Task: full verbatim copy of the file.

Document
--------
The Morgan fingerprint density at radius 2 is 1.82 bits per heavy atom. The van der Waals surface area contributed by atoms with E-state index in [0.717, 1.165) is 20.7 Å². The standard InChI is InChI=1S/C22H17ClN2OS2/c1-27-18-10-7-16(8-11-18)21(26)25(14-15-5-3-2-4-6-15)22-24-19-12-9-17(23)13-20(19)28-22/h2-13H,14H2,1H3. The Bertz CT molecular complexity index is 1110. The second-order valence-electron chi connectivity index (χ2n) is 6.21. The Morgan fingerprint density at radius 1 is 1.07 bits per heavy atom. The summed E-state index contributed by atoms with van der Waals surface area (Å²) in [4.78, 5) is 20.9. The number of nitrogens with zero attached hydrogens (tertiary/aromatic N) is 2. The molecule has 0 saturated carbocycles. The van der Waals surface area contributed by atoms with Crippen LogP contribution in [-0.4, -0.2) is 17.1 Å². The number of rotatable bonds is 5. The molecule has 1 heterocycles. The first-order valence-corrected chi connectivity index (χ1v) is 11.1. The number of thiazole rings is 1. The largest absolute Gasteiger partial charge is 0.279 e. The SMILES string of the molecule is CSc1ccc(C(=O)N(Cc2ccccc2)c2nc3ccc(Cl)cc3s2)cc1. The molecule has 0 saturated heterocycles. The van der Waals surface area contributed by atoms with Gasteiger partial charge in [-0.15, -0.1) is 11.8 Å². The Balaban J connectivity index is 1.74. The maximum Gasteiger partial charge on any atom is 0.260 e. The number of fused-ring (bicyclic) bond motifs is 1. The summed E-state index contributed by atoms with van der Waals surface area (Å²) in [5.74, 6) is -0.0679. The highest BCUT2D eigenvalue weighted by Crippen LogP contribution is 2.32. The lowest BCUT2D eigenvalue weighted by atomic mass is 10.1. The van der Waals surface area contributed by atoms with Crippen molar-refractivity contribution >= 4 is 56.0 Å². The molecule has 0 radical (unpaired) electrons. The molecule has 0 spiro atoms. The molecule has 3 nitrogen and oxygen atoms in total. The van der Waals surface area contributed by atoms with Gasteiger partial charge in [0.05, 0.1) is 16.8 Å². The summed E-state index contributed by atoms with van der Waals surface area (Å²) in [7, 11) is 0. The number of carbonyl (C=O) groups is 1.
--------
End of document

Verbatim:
The Morgan fingerprint density at radius 2 is 1.82 bits per heavy atom. The van der Waals surface area contributed by atoms with E-state index in [0.717, 1.165) is 20.7 Å². The standard InChI is InChI=1S/C22H17ClN2OS2/c1-27-18-10-7-16(8-11-18)21(26)25(14-15-5-3-2-4-6-15)22-24-19-12-9-17(23)13-20(19)28-22/h2-13H,14H2,1H3. The Bertz CT molecular complexity index is 1110. The second-order valence-electron chi connectivity index (χ2n) is 6.21. The Morgan fingerprint density at radius 1 is 1.07 bits per heavy atom. The summed E-state index contributed by atoms with van der Waals surface area (Å²) in [4.78, 5) is 20.9. The number of nitrogens with zero attached hydrogens (tertiary/aromatic N) is 2. The molecule has 0 saturated carbocycles. The van der Waals surface area contributed by atoms with Crippen LogP contribution in [-0.4, -0.2) is 17.1 Å². The number of rotatable bonds is 5. The molecule has 1 heterocycles. The first-order valence-corrected chi connectivity index (χ1v) is 11.1. The number of thiazole rings is 1. The largest absolute Gasteiger partial charge is 0.279 e. The SMILES string of the molecule is CSc1ccc(C(=O)N(Cc2ccccc2)c2nc3ccc(Cl)cc3s2)cc1. The molecule has 0 saturated heterocycles. The van der Waals surface area contributed by atoms with Gasteiger partial charge in [-0.15, -0.1) is 11.8 Å². The Balaban J connectivity index is 1.74. The maximum Gasteiger partial charge on any atom is 0.260 e. The number of fused-ring (bicyclic) bond motifs is 1. The summed E-state index contributed by atoms with van der Waals surface area (Å²) in [5.74, 6) is -0.0679. The highest BCUT2D eigenvalue weighted by Crippen LogP contribution is 2.32. The lowest BCUT2D eigenvalue weighted by atomic mass is 10.1. The van der Waals surface area contributed by atoms with Crippen molar-refractivity contribution >= 4 is 56.0 Å². The molecule has 0 radical (unpaired) electrons. The molecule has 0 spiro atoms. The molecule has 3 nitrogen and oxygen atoms in total. The van der Waals surface area contributed by atoms with Gasteiger partial charge in [0.05, 0.1) is 16.8 Å². The summed E-state index contributed by atoms with van der Waals surface area (Å²) in [7, 11) is 0. The number of carbonyl (C=O) groups is 1.